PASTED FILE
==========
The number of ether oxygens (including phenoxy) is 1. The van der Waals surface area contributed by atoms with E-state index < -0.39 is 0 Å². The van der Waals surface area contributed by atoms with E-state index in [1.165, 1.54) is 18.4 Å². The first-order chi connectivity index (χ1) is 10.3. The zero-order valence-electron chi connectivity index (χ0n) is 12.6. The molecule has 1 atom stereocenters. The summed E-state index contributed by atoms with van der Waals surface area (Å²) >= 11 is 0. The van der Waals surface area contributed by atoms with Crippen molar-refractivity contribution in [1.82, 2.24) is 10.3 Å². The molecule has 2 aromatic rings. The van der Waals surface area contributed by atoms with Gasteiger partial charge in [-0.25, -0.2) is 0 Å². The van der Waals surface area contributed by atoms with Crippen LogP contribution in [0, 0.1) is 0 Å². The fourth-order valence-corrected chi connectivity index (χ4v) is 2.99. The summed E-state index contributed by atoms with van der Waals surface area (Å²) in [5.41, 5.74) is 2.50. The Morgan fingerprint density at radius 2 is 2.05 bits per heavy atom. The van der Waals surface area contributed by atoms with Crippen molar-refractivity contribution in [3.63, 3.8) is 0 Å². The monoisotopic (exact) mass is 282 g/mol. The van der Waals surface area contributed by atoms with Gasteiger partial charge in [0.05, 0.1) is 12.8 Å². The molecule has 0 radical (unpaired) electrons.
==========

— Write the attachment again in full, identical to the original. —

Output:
The number of ether oxygens (including phenoxy) is 1. The van der Waals surface area contributed by atoms with E-state index < -0.39 is 0 Å². The van der Waals surface area contributed by atoms with E-state index in [1.165, 1.54) is 18.4 Å². The first-order chi connectivity index (χ1) is 10.3. The zero-order valence-electron chi connectivity index (χ0n) is 12.6. The molecule has 1 atom stereocenters. The summed E-state index contributed by atoms with van der Waals surface area (Å²) >= 11 is 0. The van der Waals surface area contributed by atoms with Crippen molar-refractivity contribution in [1.82, 2.24) is 10.3 Å². The molecule has 2 aromatic rings. The van der Waals surface area contributed by atoms with Gasteiger partial charge in [-0.25, -0.2) is 0 Å². The van der Waals surface area contributed by atoms with Crippen LogP contribution in [0, 0.1) is 0 Å². The fourth-order valence-corrected chi connectivity index (χ4v) is 2.99. The summed E-state index contributed by atoms with van der Waals surface area (Å²) in [5.41, 5.74) is 2.50. The Morgan fingerprint density at radius 2 is 2.05 bits per heavy atom. The van der Waals surface area contributed by atoms with Crippen molar-refractivity contribution in [3.63, 3.8) is 0 Å². The monoisotopic (exact) mass is 282 g/mol. The van der Waals surface area contributed by atoms with Gasteiger partial charge in [0.05, 0.1) is 12.8 Å². The molecule has 0 radical (unpaired) electrons.